In any case, the 2011 resolution did not find favour with the Centre. Five years later, another resolution was passed proposing that the new name be “Bongo” or “Bangla”. The assembly resolved that the state would be called “Bengal” in English, “Bangla” in Bengali and “Bangal” in Hindi. To counter this, the Bharatiya Janata Party (BJP) organised a “Bangla Bachao Signature Campaign” asking for only one name – that of Bangla and cutting out its English and Hindi variants. The Centre apparently concurred with this view and asked the state to suggest a single name.
However, in July 2018, the assembly unanimously passed a resolution to change the name to “Bangla” and lobbed the ball back in the Centre’s court.
After a state assembly has passed a resolution regarding the change of name, or spelling, the matter is referred to the Union Ministry of Home Affairs (MHA). The ministry then proceeds as per provisions laid down in its 1953 guidelines.
The MHA seeks the views and comments from all stakeholders – Ministry of External Affairs (MEA), Ministry of Railways, Ministry of Law and Justice, Intelligence Bureau, Department of Posts, Survey of India and Registrar General of India. In effect, it asks for a ‘No Objection Certificate’ (NOC) from these ministries, departments and agencies. If the proposal is accepted, the resolution is introduced as a bill in Parliament, it becomes a law and the name of the state is changed thereafter.
The West Bengal assembly’s resolution was unacceptable to MEA due to the similarity between “Bangla” and “Bangladesh”. One is therefore not sure if the MEA would still object if the proposal is for Paschim Bangla which will meet the demand ‘half-way’. Or what the position would have been when East Bengal was part of East Pakistan till 1971.
Be that as it may, after the proposal was rejected, Banerjee wrote to Modi: “The name of a state should invoke a strong sense of identity among its people and this identity can be formed if the state’s name carries the signature of its history and authentic culture.”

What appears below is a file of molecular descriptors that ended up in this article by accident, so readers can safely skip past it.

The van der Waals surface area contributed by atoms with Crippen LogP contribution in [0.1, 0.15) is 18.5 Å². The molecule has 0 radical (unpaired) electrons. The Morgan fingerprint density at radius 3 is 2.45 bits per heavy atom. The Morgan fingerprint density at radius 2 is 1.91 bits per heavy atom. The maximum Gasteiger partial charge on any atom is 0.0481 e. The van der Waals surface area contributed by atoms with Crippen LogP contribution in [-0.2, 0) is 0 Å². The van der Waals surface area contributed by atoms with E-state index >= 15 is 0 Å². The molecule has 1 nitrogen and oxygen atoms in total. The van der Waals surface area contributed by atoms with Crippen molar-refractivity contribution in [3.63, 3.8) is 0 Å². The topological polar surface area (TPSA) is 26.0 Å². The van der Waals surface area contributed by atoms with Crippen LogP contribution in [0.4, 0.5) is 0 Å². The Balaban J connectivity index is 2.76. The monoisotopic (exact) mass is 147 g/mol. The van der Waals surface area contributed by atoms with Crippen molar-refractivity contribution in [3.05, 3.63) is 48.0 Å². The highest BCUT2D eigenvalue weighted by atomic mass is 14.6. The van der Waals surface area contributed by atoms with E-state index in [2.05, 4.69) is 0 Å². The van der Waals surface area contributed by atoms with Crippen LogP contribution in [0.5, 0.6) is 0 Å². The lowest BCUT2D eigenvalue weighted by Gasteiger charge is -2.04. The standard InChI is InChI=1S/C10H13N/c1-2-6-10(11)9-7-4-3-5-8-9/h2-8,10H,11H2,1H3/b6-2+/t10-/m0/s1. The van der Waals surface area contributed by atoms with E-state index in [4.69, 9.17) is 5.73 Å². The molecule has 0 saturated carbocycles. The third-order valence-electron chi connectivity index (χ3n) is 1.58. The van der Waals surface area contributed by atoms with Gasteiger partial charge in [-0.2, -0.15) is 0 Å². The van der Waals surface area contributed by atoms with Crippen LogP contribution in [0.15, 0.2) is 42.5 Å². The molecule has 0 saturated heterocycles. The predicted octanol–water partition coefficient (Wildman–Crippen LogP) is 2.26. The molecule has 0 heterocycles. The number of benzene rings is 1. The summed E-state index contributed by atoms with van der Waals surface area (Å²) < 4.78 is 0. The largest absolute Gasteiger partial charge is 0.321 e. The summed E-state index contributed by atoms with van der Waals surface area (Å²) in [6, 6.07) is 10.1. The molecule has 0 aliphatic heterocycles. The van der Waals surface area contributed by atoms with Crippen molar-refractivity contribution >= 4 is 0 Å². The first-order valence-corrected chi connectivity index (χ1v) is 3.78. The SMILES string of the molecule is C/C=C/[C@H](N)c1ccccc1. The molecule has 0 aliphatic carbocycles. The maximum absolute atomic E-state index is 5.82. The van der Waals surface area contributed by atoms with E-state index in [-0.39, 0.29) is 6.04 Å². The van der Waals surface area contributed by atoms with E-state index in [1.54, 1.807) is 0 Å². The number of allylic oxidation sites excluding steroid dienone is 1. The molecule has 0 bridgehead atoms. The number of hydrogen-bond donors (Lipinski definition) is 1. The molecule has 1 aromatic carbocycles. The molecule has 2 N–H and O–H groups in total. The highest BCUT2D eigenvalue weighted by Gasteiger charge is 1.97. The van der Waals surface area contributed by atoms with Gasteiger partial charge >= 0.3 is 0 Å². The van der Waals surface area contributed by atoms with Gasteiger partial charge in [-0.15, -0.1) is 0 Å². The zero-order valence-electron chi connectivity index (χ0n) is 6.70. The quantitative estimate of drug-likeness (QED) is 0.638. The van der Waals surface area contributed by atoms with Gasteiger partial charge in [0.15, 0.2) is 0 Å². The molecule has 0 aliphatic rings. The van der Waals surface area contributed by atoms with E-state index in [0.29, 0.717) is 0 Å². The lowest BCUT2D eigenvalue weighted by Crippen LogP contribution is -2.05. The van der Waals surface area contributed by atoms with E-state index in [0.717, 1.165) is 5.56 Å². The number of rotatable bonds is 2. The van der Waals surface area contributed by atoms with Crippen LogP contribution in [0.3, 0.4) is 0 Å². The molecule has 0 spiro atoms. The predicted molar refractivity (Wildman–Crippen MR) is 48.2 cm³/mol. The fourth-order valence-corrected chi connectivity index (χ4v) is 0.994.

It was the first time that a unanimous resolution of a state assembly for a change of name wasn’t accepted by the Centre. In the last two decades, Orissa’s name was changed to Odisha (2011) and Uttaranchal’s to Uttarakhand (2007).
It may be noted that compared to changes to a state’s name, the procedure for districts is very simple. After a resolution has been passed by a simple majority in the state assembly, a notification is issued in the state gazette, and the district magistrate notifies all the 80-odd departments in the district, the educational institutions, post office as well as the state and central Election Commission about the change. In the last decade, Gurgaon became Gurugram (2016) and in 2018 Allahabad became Prayagraj.
In 2018, the capital of Chhattisgarh, New Raipur was named Atal Nagar in honour of late Prime Minister Atal Bihari Vajpayee. Hoshangabad became Narmada Puram in 2021. Not to be left behind, Maharashtra changed the name of Aurangabad to Sambhajinagar, and of Osmanabad to Sadashiv Nagar earlier this year.
As 2024 approaches, one can expect many more changes in nomenclature to meet ‘aspirations’ as well as to ‘fulfil expectations’ and seek votes on issues that are emotive as well as provocative.
Everything is fair in love, war and elections.
(Sanjeev Chopra is a former IAS officer and Festival Director of Valley of Words. Until recently, he was Director, Lal Bahadur Shastri National Academy of Administration)